The first two patients in the US have been implanted with Trisol’s transcatheter tricuspid valve replacement, with both patients’ tricuspid regurgitation being successfully reduced.
The two procedures were performed as part of a US Food and Drug Administration (FDA)-approved early feasibility study (NCT04905017).
As per the ClinicalTrials.gov entry, the study aims to gain clinical insight into the device’s safety and performance. Trisol will assess device feasibility via primary outcomes measures including device-related serious adverse events, procedural and technical success, and change in tricuspid regurgitation from baseline.
The two patients who underwent the treatment are part of an estimated 15-participant enrolment, all of whom have moderate to severe tricuspid regurgitation.
Tricuspid regurgitation occurs when the tricuspid valve – a flap of tissue between the right atrium and right ventricle – fails to close properly. This results in blood that usually goes from atrium to ventricle moving in the opposite direction. Though it can be congenital, several heart conditions cause this type of heart valve disease.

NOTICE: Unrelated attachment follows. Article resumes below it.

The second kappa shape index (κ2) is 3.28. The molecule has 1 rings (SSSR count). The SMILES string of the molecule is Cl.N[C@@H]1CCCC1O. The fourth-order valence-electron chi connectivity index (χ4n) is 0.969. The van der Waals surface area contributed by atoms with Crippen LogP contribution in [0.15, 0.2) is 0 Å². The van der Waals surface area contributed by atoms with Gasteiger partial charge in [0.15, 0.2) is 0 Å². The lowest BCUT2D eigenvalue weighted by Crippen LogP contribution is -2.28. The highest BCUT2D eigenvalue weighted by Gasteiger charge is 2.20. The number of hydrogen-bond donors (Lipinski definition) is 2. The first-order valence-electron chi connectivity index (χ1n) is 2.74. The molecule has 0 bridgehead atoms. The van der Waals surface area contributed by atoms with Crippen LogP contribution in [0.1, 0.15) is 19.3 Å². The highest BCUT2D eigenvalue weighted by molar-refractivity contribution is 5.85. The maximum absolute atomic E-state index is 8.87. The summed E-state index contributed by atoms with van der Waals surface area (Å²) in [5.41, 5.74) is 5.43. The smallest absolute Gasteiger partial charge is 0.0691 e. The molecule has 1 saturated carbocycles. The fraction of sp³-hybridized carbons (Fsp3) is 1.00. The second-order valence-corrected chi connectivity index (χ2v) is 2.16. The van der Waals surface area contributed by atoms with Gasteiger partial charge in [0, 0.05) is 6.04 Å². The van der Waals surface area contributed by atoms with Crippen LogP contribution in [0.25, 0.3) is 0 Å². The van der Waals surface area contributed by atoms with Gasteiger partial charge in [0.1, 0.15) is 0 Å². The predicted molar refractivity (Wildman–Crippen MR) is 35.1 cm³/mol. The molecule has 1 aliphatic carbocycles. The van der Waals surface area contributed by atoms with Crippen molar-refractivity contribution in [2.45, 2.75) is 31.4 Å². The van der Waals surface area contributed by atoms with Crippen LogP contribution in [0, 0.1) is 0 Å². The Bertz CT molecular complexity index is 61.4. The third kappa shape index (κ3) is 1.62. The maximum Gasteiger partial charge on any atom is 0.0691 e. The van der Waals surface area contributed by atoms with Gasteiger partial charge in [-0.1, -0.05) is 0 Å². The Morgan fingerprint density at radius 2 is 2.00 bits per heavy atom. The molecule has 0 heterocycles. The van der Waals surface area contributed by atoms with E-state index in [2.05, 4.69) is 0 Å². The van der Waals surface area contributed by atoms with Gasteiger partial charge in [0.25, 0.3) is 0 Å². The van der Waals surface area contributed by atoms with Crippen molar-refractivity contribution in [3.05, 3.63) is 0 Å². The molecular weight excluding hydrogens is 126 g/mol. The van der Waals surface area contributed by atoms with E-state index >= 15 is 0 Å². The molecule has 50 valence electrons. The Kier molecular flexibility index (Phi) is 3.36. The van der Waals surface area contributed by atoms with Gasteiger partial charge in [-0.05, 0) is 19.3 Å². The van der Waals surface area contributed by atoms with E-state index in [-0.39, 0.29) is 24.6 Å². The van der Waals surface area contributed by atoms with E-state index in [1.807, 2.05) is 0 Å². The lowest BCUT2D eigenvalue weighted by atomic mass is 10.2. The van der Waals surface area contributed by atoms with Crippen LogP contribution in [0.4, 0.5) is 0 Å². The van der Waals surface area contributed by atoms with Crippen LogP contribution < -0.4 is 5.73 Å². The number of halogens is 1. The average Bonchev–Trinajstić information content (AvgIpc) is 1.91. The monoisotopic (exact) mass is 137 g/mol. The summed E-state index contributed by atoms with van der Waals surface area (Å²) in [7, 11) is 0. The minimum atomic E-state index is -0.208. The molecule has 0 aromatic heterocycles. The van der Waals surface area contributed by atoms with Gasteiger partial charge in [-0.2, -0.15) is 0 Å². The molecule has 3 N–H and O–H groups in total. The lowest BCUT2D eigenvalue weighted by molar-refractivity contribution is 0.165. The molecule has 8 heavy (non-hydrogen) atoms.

More than 1.6 million Americans have the condition, but only a small percentage of patients are operated on. This is because current surgical approaches carry high risks.
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Trisol says there is a significant unmet need for a transcatheter solution to tricuspid regurgitation. The Jerusalem, Israel-based company’s valve is made from a nitinol frame with a dome-shaped leaflet to help maintain correct blood flow direction. Trisol says its bi-leaflet design enables slower closing which preserves right ventricular function following valve replacement.
To date, ten patients have been implanted with the valve, with five occurring in the Israel-based pilot study.
The University of Virginia Health System’s Dr Scott Lim, who conducted the second case, said: “The patient had a gratifying result with essentially elimination of her tricuspid regurgitation, and rapid recovery, along with significant and rapid improvement in her symptoms. We look forward to further investigation of the Trisol valve.”
Dr. Shimon Eckhouse, Trisol’s chairman, added: “There is a huge unmet need for a transcatheter solution to treat severe tricuspid regurgitation. Trisol’s promising initial clinical data instills confidence that Trisol can play a major role in this domain.”